The U.S. government can learn a lot about shedding debt from Jerry and Sue Bailey.
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The Jackson, Mich., couple paid off $92,000 in credit card debt in 5-1/2 years. "I still can't believe it when I hear the amount. I don't wish this on anybody," Sue Bailey says.
The couple's massive debt reduction earned them the Clients of the Year award from the National Foundation for Credit Counseling, a nonprofit association of credit counseling agencies that help consumers manage their finances and get out of debt. The winners were announced this week at the group's annual meeting in San Francisco.
17 credit cardsHow did the Baileys end up in such a predicament? From 1992 to 2005, they ran up bills on 17 different credit cards. During that time, they paid for two weddings for their daughters (at a cost of $5,000 each), replaced the transmission in their car when it blew out, made numerous repairs on their home and replaced the roof when it started to leak.
Everything went on a credit card. "We got caught up with 'More is better' and 'How much is enough'," says Jerry Bailey, a pastor. He handled the family finances but didn't let his wife, a nurse, know how much debt they were amassing.
"My first clue was when the people started calling our house," Sue Bailey says, describing calls from debt collectors about unpaid bills. "My husband is very loving and very protective, to a fault sometimes."
The magnitude of their financial woes hit home when he told her they had to put the cost of their daughter's wedding reception on a credit card. When they added up all the bills, the $92,000 total debt was staggering. (See the Baileys' video testimonial about their debt loss.)
"I never thought it would happen to me. It happens to other people," Sue Bailey says of their massive debt. "You feel kind of ashamed that you got there because you believe in paying your debt and paying what you owe."
Afraid of the mailbox, phoneThey recall being afraid to go to the mailbox for fear of the bills they would find there. Sue Bailey says when she was home alone, she checked the caller ID before answering a call. If it was a bill collector, "I wouldn't answer the phone," she says.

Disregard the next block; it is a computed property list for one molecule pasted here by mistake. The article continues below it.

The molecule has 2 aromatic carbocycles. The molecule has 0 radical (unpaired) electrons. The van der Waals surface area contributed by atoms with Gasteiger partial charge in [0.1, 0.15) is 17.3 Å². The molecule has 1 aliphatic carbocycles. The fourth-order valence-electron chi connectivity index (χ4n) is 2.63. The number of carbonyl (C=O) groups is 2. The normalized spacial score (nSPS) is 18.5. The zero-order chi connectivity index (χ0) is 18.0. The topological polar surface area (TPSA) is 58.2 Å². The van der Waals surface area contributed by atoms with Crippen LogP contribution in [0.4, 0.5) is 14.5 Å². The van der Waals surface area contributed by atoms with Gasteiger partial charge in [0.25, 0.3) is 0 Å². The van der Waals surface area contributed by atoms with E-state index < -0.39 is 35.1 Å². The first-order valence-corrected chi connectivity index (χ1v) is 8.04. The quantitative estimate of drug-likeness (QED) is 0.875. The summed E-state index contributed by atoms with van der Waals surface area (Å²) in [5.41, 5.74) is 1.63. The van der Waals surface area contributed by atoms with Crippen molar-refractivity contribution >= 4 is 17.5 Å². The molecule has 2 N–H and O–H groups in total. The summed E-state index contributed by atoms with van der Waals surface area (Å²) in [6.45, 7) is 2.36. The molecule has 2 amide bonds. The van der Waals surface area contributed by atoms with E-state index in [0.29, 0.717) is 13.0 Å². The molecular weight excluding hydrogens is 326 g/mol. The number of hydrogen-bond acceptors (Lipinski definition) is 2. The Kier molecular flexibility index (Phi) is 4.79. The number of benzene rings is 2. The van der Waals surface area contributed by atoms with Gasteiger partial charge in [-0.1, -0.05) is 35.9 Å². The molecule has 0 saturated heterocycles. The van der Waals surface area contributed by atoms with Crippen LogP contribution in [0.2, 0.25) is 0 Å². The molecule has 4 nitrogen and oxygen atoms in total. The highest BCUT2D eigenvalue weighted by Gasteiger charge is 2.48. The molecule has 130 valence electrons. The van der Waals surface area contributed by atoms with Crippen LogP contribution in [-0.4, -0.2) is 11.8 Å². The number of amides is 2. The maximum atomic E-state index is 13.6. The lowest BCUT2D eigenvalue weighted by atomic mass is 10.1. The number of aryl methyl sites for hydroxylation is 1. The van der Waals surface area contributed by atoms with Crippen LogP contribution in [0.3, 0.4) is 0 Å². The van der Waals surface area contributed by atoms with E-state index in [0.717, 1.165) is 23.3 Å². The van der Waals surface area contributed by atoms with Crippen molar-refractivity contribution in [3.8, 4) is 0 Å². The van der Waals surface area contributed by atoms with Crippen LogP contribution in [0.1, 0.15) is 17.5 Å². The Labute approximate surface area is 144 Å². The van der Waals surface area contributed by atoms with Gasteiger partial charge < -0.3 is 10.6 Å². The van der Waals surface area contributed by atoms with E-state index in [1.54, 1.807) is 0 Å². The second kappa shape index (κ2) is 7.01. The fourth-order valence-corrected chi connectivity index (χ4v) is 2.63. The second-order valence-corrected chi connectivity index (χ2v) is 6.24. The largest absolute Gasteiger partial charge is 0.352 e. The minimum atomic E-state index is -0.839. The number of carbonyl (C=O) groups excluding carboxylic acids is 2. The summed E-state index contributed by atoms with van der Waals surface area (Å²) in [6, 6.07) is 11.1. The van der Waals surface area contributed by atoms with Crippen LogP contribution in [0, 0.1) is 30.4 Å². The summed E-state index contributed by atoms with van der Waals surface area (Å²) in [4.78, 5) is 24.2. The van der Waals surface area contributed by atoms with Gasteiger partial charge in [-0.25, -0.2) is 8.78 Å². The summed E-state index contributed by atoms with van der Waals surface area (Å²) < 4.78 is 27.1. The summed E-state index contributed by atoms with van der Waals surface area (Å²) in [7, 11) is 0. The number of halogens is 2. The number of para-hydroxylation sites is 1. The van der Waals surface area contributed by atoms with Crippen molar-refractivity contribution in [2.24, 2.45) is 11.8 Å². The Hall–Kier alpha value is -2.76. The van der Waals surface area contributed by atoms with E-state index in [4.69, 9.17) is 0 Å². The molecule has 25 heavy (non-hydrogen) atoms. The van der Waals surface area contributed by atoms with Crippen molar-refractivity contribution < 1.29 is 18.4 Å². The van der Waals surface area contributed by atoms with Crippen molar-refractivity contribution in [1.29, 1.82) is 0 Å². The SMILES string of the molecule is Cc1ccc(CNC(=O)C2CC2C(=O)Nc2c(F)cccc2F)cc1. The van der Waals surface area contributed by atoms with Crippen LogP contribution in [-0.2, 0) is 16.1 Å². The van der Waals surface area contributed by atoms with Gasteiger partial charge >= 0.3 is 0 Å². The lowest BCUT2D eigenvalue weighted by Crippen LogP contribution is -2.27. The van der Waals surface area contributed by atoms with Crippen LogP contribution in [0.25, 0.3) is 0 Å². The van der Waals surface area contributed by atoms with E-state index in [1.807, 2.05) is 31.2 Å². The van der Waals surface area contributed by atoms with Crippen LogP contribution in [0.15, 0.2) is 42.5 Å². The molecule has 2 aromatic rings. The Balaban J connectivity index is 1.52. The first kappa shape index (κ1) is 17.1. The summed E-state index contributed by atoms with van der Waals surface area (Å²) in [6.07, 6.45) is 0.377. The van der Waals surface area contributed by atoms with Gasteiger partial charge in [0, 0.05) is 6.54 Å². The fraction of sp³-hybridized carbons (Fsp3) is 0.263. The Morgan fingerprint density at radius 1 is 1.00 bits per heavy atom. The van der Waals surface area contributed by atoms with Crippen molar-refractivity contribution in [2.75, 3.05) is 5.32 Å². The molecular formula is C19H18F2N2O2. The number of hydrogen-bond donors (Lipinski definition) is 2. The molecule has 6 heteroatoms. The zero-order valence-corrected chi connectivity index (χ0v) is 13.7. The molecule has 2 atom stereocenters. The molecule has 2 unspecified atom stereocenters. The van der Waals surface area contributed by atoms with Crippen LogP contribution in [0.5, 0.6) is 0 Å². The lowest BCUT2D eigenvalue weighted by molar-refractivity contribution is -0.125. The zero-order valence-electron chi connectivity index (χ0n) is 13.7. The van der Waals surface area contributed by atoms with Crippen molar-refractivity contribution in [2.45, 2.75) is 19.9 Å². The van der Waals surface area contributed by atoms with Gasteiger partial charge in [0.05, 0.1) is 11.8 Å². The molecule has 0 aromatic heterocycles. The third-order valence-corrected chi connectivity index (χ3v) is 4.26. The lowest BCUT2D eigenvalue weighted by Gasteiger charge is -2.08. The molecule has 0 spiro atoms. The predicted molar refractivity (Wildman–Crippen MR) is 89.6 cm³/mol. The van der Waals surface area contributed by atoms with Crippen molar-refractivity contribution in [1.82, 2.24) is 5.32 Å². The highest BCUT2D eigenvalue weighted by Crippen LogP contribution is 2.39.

"That is no way to live your life," Jerry Bailey says.
The couple sought help in May 2005 from their local credit union. A representative suggested they file for bankruptcy, but the couple dismissed that option. "We just don't believe in that," Sue Bailey says. "We believe in paying what we owe."
The credit union then suggested they contact GreenPath Debt Solutions, a nonprofit credit counseling agency and NFCC member based in Farmington Hills, Mich.
GreenPath and other nonprofit credit counseling agencies enroll financially troubled consumers in debt management plans to pay off outstanding debt. Clients agree to make monthly payments to the credit counseling agency, which distributes the money to creditors each month until the debts are paid off. The agencies have a long track record of negotiating with creditors to reduce interest rates and make affordable monthly payments.
The Baileys' road to debt freedom wasn't easy. Sue Bailey had to briefly stop working as a visiting home nurse when she needed foot surgery. Their GreenPath credit counselor, Mary Haas, stepped in to help, contacting creditors seeking further reductions in payment amounts. All but two agreed to reductions.
"When I hear a success story like the Baileys', it makes me really feel good about what I do for a living," Haas says. "I'm glad that I was involved in helping them achieve their goal of getting out of debt."
Through budgeting, sacrificing and taking on extra work to earn more income, the Baileys paid off their debt in October 2010. Jerry Bailey says he didn't believe it when he got the call from Haas that they had completed the program. He couldn't believe he was finally finished. "I had her repeat it because I wasn't sure," he recalls.
Says Jerry Bailey: "The scripture tells us that the borrower is a slave to the lender, and we really felt that way for a long time. That was true for us until GreenPath came along and helped us to climb out painful step after painful step."
GreenPath CEO and President Jane McNamara says everyone, including the federal government, can learn from the Baileys' debt reduction ethic.
"Not everyone is as dedicated as they were," says McNamara. "They made a lot of sacrifices. They weren't able to spend as much time as they would liked with their children and grandchildren."
She adds: "I have said several times, what they need in Washington is a debt management program. When we talk to people who are overextended, we look for ways to increase income, decrease expenses and balance the budget. This is not rocket science."
Advice to others: save and talkJerry Bailey advises those who may be where he was six years ago to "put just a little bit out of every paycheck into a savings account. Let it build up for when that rainy day comes because it does come."
What would they do differently if they had it to do all over again? "We'd tear up the credit cards," Sue Bailey says.
"Don't get more than one," her husband adds. "You need to have one, but pay it off every month."
Sue Bailey's advice to other couples sharing finances: "Talk to each other; don't play the blame game. We both did it. I didn't blame him. We did it together."
She adds: "If you don't have money to buy something, then you have to ask, do I need it or do I want it and can it wait until later."